The Future of the Computer in our Pocket

When I was 16 (17 years ago now) I got my first cell phone.  I still had a beeper which was my primary form of communication and my cell phone was for emergencies only.  It had about an hour batter life and that included just being turned on (not talking the phone).  Then in college I got a color screen flip phone with a camera and color touch screen PDA.  I was high tech and even saved up enough money to buy a 1 GB flash card to store files/photos on my Palm Pilot.  I remember thinking how cool it would be if these devices could become one.  Then they did and we now have smart phones or what I better describe as computers in our pocket.  I actually think it's kind of funny that we call them phones as voice to voice communication is in no way the primary use of the device. I started with a Blackjack (before the first iPhone came out) and then quickly jumped to the iPhone as soon as I was able.  The device blew me away at the time and continues to today.  When they came out it was cool that we could take pictures, browse the internet, and talk on the phone from the same device.  Little did we know all that they would become and little do we still know all that has still yet to be developed.

My guess is that the devices themselves will not change dramatically, but we will begin to see more secondary devices that connect to them become more prevalent   I think the primary improvement that we will continue to see in the devices themselves is in battery life as the need for the phone to function all of the time will only increase.

I do envision seeing more secondary devices such as watches, glasses, headphones, cameras, etc. that seamlessly connect with the device on the go.  I will discuss this further in another post to come.

Now, it's in the apps that I get most excited.  When you look at the last 5 years the devices themselves really haven't changed significantly, it is the development of apps that continues to enhance the device and will continue to.  Here's a quick list of some of what I do on my iPhone in any given week:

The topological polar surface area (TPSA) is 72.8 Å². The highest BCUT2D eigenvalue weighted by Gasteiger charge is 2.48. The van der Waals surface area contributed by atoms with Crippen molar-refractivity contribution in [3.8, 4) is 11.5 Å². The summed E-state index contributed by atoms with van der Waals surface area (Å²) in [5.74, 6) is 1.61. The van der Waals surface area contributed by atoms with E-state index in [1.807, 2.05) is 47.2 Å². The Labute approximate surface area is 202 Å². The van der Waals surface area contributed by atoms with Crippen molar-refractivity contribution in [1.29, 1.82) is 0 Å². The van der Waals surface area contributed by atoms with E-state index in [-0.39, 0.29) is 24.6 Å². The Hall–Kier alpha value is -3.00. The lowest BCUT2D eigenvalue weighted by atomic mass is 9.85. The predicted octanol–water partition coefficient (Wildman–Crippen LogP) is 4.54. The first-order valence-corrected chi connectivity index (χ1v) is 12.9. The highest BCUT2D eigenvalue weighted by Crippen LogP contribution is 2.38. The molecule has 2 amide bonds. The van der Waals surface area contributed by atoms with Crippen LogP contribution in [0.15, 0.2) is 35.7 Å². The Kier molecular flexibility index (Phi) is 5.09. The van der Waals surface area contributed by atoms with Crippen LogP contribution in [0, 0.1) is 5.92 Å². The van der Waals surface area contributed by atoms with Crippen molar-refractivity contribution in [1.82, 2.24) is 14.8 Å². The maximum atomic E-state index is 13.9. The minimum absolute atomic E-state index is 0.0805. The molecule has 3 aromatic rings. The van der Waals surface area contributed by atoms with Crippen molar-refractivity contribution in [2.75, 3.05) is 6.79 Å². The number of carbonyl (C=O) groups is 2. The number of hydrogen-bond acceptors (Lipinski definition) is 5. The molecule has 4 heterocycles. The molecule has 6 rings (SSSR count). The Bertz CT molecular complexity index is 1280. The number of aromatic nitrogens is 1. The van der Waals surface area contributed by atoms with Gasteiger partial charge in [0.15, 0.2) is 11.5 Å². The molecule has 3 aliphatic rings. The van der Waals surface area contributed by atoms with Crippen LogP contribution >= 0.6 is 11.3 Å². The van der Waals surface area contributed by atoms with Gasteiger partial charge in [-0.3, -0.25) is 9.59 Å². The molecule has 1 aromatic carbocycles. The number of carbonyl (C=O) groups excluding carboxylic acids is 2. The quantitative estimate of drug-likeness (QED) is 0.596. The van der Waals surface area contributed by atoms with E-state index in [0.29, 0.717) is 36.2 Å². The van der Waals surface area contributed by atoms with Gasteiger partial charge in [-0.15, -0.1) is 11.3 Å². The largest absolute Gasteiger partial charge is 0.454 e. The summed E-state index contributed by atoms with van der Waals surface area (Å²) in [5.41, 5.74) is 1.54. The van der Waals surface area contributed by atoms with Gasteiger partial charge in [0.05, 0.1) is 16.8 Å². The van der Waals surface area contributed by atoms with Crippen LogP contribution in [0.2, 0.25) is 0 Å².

• Check and reply to Email
  • Phone calls and SMS texting
  • Calendar/Scheduling
  • Pictures & Video -  taking and sharing
  • Bible
  • Social Networking - Facebook, Twitter, YouTube, Instagram, Pinterest, Google +
  • Banking - checking balances, depositing checks, transferring money
  • Web Browsing
  • Travel - booking and monitoring travel arrangements
  • News - reading news apps and blog feeds
  • Entertainment - music, games and videos
  • Maps/GPS
  • Alarm Clock
  • Shopping/Couponing
  • Home Management - controlling home AC and DVR
I suppose this list could go on and on.  It's hard to imagine life without my iPhone now as I use it constantly throughout every day. I can't imagine that becoming less, but honestly only more.  Here are some of the things that I see coming to mobile apps:
  • Wallet Replacement - I think we will use our apps not just for coupons (Groupons), but also forms of payment, insurance and identification information, event tickets and passes, etc.
  • Remote Control - I think apps will be created to control our cars (not just remote start), security systems, home appliances, and much more.
  • Seamless Integration - I think we will begin to see seamless integration between various apps and devices such as the Facebook App and Amazon App working together and the phone and computer integration being seamless without our having to even think about it.
  • Experiential development - I expect to see physical environments creating interactive experiences with the device and the user.  For instance a grocery store taking your shopping list and giving you the best path through the store or a sporting event giving you personalized directions from the parking lot to your seats and recommended refreshment options throughout the game.  
To be honest these are so hard to predict as so much has already been created, but every year even more is developed that we could have never imagined in the past.  This is scary for some, but exciting for most.
So what does this mean for the church?  Well, from my perspective it means we have a great opportunity.  The Bible App is about to reach 100 million downloads in just 5 years of existence!  Subsplash has created an affordable church app that hundreds of churches use to connect with millions of people from all over the world.  The reality is though, the church is years behind where it should be with mobile technology.  Consider some of these needs and how an app might help:
  • Kids checkin
  • First Time Guest experience
  • Bulletin costs
  • Small Group finder
  • Bible study resources
  • Online Giving
This list could go on and we won't solve all of these needs immediately, but the technology is there to do much more  than is currently being done.  I hope to be a part of meeting these needs and I don't plan to do it alone.  I hope to lock arms  with sharper minds than mine (which isn't hard to find) and see how we together can create technologies to meet the needs of the Church universal and not just our local church.
I would love to hear your thoughts and ideas.  What have I missed or what opportunities do you see?